Man in the Middle
Friday, May 2, 2008
By Joanna Trollope
Bloomsbury. 330 pp. $24.99
"A woman needs a man like a fish needs a bicycle," Gloria Steinem is supposed to have said, but that was wishful thinking. Early, early on in the feminist movement, when everything seemed new and possible, I listened in a meeting to a young woman raise both her voice and her fists in the air as she proclaimed women's independence from men. Then, an hour or two later, when her turn as orator was done, I heard her confide to a friend, in an entirely different tone, "He said he'd call me but he didn't. Do you think I ought to call him? Or should I just wait?"
There's no point in railing against this. It's just (one half of) the human condition. Forty years later, just last week, a friend and I were speaking about another friend who'd had her heart broken by a geezer. Even at our age of comparative dignity and serenity, we're still susceptible to the pain of thwarted love.
This intractable, immutable effect that men have on women is the subject of Joanna Trollope's new novel, "Friday Nights," a story of three generations of women (and children) who have put together a fragile bond of friendship, only to have it forever changed by the addition of a perfectly ordinary man named Jackson.
But before Jackson comes upon the scene, we are introduced to the women and kids, who have met each other not entirely by choice. A Friday night social group is put together by Eleanor, an elderly retiree who lives in a shabby but interesting flat in a London suburb. Eleanor's life has been her work, and after that work ends, she feels at sea. Always self-reliant and curious, she looks out her window and eventually discovers a couple of disconsolate mothers, one with a toddler, one with a baby, always alone. Eleanor makes up her mind, steps out in the street and meets (1) Paula, who's had an affair with a married man and is left with her son, Toby, and (2) Lindsay, whose husband died before her baby, Noah, was born. Eleanor invites them in for a Friday night drink. The young women think she's cracked, but they're desperate, and they accept.
Then Lindsay, shyly, asks if her younger sister, Jules, might be included. Jules, a classic teenage London nomad who sleeps on the couches of friends and wears vintage clothes, yearns only to be a DJ in a nightclub. She takes a strange comfort in being with Eleanor, though, because Eleanor is utterly content just as she is. The last two members of this improvised group are Blaise Campbell (the only character here with a last name, as far as I can see), an ambitious entrepreneur, and Karen, her business partner, who works from home, supporting a pair of little girls and an artist-husband who determinedly does nothing for a living.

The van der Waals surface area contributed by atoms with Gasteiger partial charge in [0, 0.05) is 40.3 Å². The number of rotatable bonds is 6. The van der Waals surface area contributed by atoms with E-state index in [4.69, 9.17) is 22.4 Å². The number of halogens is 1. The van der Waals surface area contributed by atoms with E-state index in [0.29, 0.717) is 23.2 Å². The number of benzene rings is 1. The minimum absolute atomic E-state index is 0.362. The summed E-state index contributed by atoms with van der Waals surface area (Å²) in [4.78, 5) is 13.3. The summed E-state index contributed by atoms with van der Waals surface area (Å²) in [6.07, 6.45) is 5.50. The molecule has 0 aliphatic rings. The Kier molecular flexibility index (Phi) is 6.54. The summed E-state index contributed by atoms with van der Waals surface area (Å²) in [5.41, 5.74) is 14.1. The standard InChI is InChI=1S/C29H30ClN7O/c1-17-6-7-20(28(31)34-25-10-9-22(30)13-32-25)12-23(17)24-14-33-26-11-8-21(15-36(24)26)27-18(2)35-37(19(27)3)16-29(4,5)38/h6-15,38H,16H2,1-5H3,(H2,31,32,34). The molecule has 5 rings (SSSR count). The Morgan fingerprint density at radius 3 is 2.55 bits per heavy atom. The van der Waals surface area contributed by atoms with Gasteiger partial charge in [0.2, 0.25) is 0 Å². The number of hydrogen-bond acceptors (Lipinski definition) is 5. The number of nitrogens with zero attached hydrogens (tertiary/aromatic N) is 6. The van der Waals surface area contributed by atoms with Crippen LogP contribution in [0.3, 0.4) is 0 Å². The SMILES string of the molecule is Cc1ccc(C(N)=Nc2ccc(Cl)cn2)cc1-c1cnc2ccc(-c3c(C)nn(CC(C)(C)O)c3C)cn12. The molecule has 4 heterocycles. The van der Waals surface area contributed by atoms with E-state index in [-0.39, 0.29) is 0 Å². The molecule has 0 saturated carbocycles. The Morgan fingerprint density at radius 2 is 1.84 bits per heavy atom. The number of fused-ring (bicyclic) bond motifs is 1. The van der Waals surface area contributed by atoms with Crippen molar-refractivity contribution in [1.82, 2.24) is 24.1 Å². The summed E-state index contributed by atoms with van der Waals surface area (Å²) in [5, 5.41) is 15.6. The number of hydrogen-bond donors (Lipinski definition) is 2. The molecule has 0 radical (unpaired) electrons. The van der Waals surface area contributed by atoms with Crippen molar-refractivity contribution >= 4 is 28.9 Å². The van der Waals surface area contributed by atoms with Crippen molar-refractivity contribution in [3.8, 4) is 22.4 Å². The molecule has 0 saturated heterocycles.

Eleanor, Paula, Lindsay, Jules, Blaise and Karen, all at different positions on the woman-spectrum, forge an unlikely friendship that lasts for several years. Then Paula, the most ambitious of the lot, finds a much better job, is gifted with an expensive loft by the guy who wouldn't marry her, and finally hits the real jackpot: that genuine man named Jackson, who's 40, single and cute. How he changes everything -- every relationship, every life-narrative -- is the heart of this story.
No one knows anything about Jackson; he functions, for a while, as Paula's boyfriend, that's all anyone knows. But everyone's wishes and needs are thrust up against him like hot, malleable metal, and that metal changes shape. This is certainly not a new literary idea. Such differing works as "The Music Man," "The Rainmaker," "Picnic" and even "The Heart Is a Lonely Hunter" drop a lone man into a flat cocktail of life, and suddenly that cocktail begins to fizz. Jackson doesn't do anything much except act like a guy, but his influence is so radical that every character is transformed, including the children and even the other men.
Don't be too quick to dismiss this skillfully crafted novel as mere "women's fiction." Men tend to scorn this stuff -- to be seen reading it in public would be like wearing pantyhose to work. But men could learn a lot from some earnest perusal of books like these -- about their own intrinsic power and, more vulgarly perhaps, their ability to score -- because, despite their sincere protestations, women need men like lungs need air.
Sunday in Book World
· Remembering Barry Goldwater.